Christmas truly is the most wonderful time of the year, because it calls our attention to one of the most beautiful teachings of Scripture—the Incarnation of Christ.
When you realize the incredible truths behind the reality that God came and dwelt among us, it can’t help but impact the way you live. Plus, it’s an awesome reminder that God kept his promises from the Old Testament to send a Messiah to rescue his people from their sins.
However, since that time, many myths have been added to the greatest story ever told.
Here are nine common myths Christians believe at Christmas:
First, the Bible says that Jesus was born On December 25.
It’s the age-old question, “Is December 25th Jesus’ birthday?” The answer is that we really don’t know when his actual birthday was. The Bible doesn’t tell us an exact date.
So, it begs the question, “How did Christmas land on December 25th?” Some historians believe that it was a Christian reaction to a Roman pagan holiday, while others believe the date is a response to the traditional date of Jesus’ crucifixion in March. Honestly, we don’t really know when Jesus was born, however, two things are certain—Jesus was born of a virgin, and the Bible doesn’t give us an exact date.
Second, the Bible says Mary rode into Bethlehem on a donkey.
An extremely pregnant Mary riding into town on a donkey is definitely a common myth most Christians believe is in the Bible. Now, she very well could have made the 65-mile trip from Nazareth to Bethlehem on a donkey.
Nevertheless, the account of this story in Luke 2:1–6 does not specifically teach this. Nevertheless, we all should consider how tough Mary was to make this trip while being pregnant, because most of us men can’t get out of bed if we have the common cold.
Third, the Bible says there were three wisemen.
One of the most popular Christmas carols, We Three Kings, shows the commonality of this particular myth. The Gospel of Matthew describes these men as magi or wise men. People commonly think there were three in number, because the Bible details the fact that they brought three gifts—gold, frankincense, and myrrh.
But, this doesn’t mean there were three magi; there could just as easily have been four, eight, or ten. Also, one could ascertain that these guys were the very first Essential Oils dealers.
Fourth, the Bible says a star hovered over the manger.
You’d be hard-pressed to find a nativity scene that doesn’t include a bright shining star hovering above it. It’s definitely a nice sentiment and symbol.
The problem is there’s no reference to this in the Gospels. The magi were given a star that first led them to Jerusalem (Matt. 2:1-2), then on to Bethlehem (v. 9-10), where they found the child. In jealousy, King Herod gave a command that all babies in the region younger than 2 years old to be killed (v. 16). This suggests that Jesus had been in Bethlehem for some time at this point, so neither the wise men nor the star were hovering over the manger the night Jesus was born.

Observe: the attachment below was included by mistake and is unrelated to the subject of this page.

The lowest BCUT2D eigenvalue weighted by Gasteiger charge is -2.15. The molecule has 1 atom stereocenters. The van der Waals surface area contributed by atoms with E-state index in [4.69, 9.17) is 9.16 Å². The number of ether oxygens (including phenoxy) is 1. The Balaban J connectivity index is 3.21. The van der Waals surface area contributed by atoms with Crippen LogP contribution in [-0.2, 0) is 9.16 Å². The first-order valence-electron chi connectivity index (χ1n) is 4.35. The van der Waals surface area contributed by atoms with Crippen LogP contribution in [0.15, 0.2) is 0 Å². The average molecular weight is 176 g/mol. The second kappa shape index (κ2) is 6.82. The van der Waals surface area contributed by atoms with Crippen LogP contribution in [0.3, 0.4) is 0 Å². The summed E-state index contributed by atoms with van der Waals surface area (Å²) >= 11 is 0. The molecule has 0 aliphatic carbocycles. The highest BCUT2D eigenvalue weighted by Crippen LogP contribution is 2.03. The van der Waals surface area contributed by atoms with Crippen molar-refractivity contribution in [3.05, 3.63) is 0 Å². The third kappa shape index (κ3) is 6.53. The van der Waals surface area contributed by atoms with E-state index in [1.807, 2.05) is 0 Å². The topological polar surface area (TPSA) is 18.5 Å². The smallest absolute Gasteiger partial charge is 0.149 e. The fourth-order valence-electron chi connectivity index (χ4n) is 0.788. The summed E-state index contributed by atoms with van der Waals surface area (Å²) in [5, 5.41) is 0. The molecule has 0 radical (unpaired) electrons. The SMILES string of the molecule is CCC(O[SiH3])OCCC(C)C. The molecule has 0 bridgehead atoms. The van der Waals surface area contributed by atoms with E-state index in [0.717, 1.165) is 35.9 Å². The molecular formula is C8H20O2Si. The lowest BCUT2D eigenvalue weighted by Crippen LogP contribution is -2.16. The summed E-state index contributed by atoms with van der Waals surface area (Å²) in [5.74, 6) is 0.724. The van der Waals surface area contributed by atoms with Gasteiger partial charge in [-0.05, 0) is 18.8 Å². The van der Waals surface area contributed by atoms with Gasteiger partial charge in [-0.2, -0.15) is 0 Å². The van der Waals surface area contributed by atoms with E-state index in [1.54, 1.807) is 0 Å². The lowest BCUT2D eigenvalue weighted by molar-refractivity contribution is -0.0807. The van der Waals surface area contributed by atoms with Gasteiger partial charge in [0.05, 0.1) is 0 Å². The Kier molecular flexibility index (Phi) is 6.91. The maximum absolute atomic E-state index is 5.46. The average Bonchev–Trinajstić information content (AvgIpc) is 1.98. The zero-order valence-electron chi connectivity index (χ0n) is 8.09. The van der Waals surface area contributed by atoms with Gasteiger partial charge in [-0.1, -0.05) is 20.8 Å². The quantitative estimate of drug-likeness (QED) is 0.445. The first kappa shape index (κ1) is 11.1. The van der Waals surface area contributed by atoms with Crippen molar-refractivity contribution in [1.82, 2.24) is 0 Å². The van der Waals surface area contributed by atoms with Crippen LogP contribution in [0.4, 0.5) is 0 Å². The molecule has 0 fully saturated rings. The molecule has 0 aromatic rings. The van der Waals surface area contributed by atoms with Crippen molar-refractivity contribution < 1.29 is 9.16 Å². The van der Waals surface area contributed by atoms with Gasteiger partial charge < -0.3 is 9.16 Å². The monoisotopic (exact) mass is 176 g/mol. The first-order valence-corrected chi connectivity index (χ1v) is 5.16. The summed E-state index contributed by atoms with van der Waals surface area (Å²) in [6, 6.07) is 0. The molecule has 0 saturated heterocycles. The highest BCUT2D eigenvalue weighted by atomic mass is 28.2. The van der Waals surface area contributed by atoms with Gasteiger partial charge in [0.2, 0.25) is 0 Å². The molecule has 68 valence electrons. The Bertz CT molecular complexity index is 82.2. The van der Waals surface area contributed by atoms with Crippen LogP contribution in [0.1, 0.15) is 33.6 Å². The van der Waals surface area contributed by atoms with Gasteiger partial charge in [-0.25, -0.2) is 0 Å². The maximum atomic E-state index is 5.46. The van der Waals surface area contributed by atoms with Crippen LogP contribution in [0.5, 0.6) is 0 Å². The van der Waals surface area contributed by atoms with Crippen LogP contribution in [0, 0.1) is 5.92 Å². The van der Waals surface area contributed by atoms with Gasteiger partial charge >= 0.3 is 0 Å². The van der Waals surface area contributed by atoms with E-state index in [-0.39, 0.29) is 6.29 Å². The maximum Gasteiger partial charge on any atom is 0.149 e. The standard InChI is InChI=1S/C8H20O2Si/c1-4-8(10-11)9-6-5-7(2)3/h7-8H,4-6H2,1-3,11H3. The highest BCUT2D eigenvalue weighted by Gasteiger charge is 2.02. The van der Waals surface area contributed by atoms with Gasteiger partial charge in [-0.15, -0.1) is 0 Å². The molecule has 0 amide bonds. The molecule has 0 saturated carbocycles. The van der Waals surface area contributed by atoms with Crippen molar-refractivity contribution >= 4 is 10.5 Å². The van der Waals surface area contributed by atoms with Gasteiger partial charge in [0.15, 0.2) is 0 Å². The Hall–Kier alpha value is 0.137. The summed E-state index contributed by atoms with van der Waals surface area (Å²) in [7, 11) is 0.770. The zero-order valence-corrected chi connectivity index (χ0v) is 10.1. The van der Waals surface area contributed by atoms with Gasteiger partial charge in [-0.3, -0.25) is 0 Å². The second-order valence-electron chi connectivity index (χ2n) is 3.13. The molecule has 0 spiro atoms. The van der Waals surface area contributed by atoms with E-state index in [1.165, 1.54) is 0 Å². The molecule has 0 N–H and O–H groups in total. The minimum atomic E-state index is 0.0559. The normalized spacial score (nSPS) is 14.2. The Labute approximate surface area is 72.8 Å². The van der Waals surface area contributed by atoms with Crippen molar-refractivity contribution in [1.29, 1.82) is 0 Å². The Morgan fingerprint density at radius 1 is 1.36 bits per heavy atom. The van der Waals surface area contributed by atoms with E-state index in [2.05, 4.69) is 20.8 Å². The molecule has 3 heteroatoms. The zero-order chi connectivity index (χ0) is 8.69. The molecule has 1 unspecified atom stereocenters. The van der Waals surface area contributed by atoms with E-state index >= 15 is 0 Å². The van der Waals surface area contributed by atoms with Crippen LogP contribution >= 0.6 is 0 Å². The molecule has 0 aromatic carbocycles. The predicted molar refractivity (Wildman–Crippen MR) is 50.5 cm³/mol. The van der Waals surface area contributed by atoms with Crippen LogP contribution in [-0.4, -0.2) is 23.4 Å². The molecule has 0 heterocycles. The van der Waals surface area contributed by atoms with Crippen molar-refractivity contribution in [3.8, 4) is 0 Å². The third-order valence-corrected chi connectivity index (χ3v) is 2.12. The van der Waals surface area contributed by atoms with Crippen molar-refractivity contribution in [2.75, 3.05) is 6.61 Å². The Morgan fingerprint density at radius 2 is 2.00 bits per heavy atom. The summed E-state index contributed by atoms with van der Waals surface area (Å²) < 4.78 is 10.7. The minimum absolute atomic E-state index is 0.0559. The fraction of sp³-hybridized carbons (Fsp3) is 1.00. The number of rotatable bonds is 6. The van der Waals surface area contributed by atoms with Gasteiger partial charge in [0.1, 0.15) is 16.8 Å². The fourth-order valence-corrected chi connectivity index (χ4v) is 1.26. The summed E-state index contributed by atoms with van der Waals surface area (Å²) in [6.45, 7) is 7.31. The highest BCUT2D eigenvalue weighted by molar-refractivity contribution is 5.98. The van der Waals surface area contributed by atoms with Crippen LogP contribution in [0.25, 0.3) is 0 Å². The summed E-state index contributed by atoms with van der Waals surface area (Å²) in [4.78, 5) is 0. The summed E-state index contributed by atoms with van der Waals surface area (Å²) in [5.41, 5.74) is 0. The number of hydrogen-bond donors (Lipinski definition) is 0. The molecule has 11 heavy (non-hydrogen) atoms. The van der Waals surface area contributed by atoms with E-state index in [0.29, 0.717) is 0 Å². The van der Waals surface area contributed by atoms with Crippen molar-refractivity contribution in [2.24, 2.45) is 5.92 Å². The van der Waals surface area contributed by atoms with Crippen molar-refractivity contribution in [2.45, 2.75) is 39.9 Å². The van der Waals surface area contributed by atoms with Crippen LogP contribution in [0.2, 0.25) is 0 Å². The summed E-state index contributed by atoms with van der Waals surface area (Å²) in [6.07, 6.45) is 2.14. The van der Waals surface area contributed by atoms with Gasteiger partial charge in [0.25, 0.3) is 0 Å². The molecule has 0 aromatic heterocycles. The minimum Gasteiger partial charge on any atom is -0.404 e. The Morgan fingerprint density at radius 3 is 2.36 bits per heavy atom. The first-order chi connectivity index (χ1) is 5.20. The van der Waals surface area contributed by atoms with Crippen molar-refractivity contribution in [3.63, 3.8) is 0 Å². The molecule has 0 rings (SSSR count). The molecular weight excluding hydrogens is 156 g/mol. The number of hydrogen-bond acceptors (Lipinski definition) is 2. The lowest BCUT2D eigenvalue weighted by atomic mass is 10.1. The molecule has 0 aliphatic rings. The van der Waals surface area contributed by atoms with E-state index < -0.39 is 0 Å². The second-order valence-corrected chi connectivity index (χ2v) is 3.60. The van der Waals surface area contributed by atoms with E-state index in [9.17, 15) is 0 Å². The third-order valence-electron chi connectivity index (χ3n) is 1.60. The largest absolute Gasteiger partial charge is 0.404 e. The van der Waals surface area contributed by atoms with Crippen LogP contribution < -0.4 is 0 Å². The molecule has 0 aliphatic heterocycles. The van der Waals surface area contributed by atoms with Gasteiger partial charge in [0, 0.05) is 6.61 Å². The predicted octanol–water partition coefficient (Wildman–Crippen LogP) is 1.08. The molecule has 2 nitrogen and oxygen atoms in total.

Fifth, the Bible says Jesus was born in a barn or stable.
Just about every nativity set places the baby Jesus in a barn, surrounded by animals. Once again, this is an assumption because the Bible does not specify this.
The Scriptures actually say, “And she gave birth… and laid him in a manger, because there was no place for them in the inn” (Luke 2:7). It’s easy to assume that Jesus was born in a barn or stable, because of the manger mention. A manger is a feeding trough for animals.
However, these feeding troughs were also commonly used inside homes, because families would sleep upstairs while small animals were kept downstairs on cold nights.
Sixth, the Bible says there was a little drummer boy.
A little drummer boy playing his drum – pum pum pum pum.That’s what all first-time parents want, right? Mary and Joseph haven’t had any sleep. The birthing arrangements and location haven’t been ideal, but yes, please come play your drum for my newborn baby boy.
Just make sure you play it as loud as humanly possible. It doesn’t make much sense, and there is no account of this ever happening.
Seventh, the Bible says Jesus was born in 0 A.D.
“B.C.” stands for “before Christ”, and “A. D.” stands for a Latin phrase anno domini; which means “in the year of the Lord.” However, according to Matthew 2:1, Jesus was born during the days of Herod the king. Most historians place Herod’s death at 4 B.C.
With Herod ordering all boys 2 years old and younger in the area to be killed before his own death, it seems as though a more proper estimate of Jesus birth would have sometime between 4 B.C. and 6 B.C.
Eighth, saying “Merry X-mas” is “Taking Christ out of Christmas.”
Over the last decade or so, many Christians have felt like there is a “War on Christmas.” Some believers see the phrase “Merry Xmas” as an attempt to remove Christ from Christmas.
Although some people may be deliberate in their attempts, the statement by itself is not offensive. The first letter in the Greek word for “Christ” is chi. In the Roman alphabet, chi is represented by the symbol X. Therefore, Xians don’t have to be flustered by hearing or seeing “Merry Xmas!”
Finally, saying “Happy Holidays” is “Taking Christ out of Christmas.”
This statement may be an attempt at being “politically correct.” However, holiday literally means, “holy day.” Celebrating the birth of Jesus definitely makes it a holy day. Thankfully, because of the birth, death, and resurrection of Jesus, everyday can be a happy holy day.
To the believer, Christmas shouldn’t be a one-day celebration, but rather, a lifestyle of celebrating the truth that Jesus is Immanuel—God with us.
Credit to this post goes to Christianity Today. You can find more interesting articles like this on their website